(Whoops! Sorry once again for the late Foodie Friday post! I spent the last few days in Cambodia with a group from my church (not visa related!), and due to the hours of bus travel/brutally long passport control lines/crazy outreach in Siem Reap, blogging got a little delayed).
If you’ve been following this blog for any length of time, you know that I like to rant about my apartment in general, and my kitchen more specifically (see this post or this post). Basically, it was designed by/for elves. Everything is miniature, from the single hot plate, to the shelf that is perfectly positioned to smack your forehead when you stand up. The sink is so low that Todd washes dishes sitting down, and the fridge holds approximately one jug of milk and 3 eggs. Because of this, for the first few months that we lived here, we ate out most of the time. However, as time goes on, we have been craving a little home cooked (ie: not drenched in sugar and msg) goodness. This craving, coupled with the paucity of cheap dairy products in Bangkok, led me to experiment with cheese making. Unfortunately, rennet (necessary for harder cheeses) is not readily available in Bangkok, but the ingredients for ricotta/cottage cheese are easy to find. This is a great recipe for my fellow Bangkokians who have limited kitchen resources, or for anyone who wants to become reacquainted with the pioneering spirit.
Ricotta for an Elfin Kitchen
Time frame: 45min plus 1-5 hours of draining time
(recipe taken from this site)
1. Find a kitchen. Hopefully the elves haven’t hidden it.
2. Gather your ingredients and equipment. You will need:
– A strainer/colander
– half a cup of white vinegar
– 2 litres of milk (any fat percentage will work, but remember that more fat = tastier).
– a saucepan with a lid
Tip: to make your own “cheesecloth,” you can use a tea towel, or, in this case, an old shirt. Simply find your husband or another random dude, steal his ugliest shirt, and cut it up. Wash it first if you don’t fancy man-flavoured cheese.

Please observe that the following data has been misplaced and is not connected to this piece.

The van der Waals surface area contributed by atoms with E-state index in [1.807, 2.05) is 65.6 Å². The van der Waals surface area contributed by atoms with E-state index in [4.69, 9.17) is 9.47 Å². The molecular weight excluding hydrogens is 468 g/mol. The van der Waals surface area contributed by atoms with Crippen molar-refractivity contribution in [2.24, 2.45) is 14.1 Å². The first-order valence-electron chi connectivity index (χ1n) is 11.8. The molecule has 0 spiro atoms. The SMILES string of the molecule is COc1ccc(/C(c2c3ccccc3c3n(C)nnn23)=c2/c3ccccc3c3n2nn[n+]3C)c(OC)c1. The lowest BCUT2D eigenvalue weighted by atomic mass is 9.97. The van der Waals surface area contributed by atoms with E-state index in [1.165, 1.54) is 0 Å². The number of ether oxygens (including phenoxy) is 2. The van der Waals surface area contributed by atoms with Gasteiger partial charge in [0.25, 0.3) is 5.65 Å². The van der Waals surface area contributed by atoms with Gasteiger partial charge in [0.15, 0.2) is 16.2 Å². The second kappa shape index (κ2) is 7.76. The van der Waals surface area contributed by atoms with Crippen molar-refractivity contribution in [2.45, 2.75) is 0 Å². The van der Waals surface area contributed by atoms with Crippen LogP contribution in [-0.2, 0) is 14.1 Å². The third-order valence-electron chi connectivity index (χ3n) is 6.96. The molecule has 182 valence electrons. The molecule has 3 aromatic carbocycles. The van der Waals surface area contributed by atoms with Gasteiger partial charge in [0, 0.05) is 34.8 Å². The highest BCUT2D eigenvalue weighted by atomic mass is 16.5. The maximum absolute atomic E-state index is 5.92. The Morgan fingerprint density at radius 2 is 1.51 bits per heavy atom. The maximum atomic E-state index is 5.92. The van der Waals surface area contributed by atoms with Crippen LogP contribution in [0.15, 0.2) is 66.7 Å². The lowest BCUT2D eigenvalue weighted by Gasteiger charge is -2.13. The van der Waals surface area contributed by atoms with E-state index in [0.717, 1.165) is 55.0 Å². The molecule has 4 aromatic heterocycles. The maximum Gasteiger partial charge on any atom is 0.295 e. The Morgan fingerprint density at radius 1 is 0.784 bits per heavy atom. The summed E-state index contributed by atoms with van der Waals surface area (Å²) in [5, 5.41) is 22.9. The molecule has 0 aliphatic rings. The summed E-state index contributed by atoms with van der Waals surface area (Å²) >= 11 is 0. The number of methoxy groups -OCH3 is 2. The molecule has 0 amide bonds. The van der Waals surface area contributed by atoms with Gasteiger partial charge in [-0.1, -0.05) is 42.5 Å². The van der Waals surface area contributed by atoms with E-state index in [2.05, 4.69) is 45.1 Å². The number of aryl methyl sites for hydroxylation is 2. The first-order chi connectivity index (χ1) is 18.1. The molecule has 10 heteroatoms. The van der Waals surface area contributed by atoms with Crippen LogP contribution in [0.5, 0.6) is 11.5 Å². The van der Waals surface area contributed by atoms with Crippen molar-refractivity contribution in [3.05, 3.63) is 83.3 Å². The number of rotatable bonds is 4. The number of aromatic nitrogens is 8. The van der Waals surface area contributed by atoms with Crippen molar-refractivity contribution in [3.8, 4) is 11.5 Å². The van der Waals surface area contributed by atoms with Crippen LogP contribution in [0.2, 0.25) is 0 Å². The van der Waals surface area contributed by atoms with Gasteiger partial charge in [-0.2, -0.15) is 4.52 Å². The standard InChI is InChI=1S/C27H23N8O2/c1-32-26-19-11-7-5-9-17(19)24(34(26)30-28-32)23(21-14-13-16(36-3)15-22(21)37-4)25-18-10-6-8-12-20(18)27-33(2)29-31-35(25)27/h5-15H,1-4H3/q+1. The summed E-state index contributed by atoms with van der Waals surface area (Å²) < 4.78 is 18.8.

3. Begin by heating the milk in a saucepan over low heat, stirring constantly. You want to heat it until it is 120F, or, if you don’t have a thermometer, until it feels warm but not hot.
4. When the milk has reached “warm” status, turn off the heat. Pour the vinegar into the milk, and gently stir the mixture until the ingredients are combined.
It will soon start to separate.
5. Cover the pot, and let the mixture sit for at least 30 minutes. When you remove the cover after 30 minutes, the mixture should look something like this:
6. Line your strainer (in this case, part of my salad spinner) with the cheesecloth.
7. Slowly pour the milk mixture into the lined strainer.
8. Allow it to drain for a few minutes, then gather the corners of the cloth together, and gently squeeze the mixture to release additional moisture.
9. The next step is an optional one. Once most of the moisture has been drained from your bundle, you can rinse the bundle (still wrapped up) under the tap to get rid of the vinegar flavour, and gently massage it to break up the curd. I once forgot to follow this step, and my cheese still turned out fine.
I wasn’t able to take a photo of this step, because my photographer disappeared and I don’t have a third arm.
10. Once your cheese is rinsed (or not), hang the bundle on a protruding object to allow it to drain further. I like to use my kitchen tap. The longer you leave it, the firmer it will be. I let mine hang for 1-5 hours, depending on my mood and my schedule. If you’re unsure, open the bundle and take a peek to determine the firmness of the cheese.
11. After the cheese has hung out for a sufficient amount of time, open the bundle.
11. Scrape your fresh cheese into a container. I like to mix in some salt when I make it. You really could add any number of seasonings – pepper, garlic, chillies, jam, etc. I also like to refrigerate mine for a bit before eating, but you could also just tear into it like a ravening wolf.
It’s also great on pancakes, and I’m sure it would be charming in a lasagne, but since I don’t have an oven, I really can’t verify this.
12. Serve to your favourite elves, (now shirtless) husbands, and Intrepid Italian houseguests.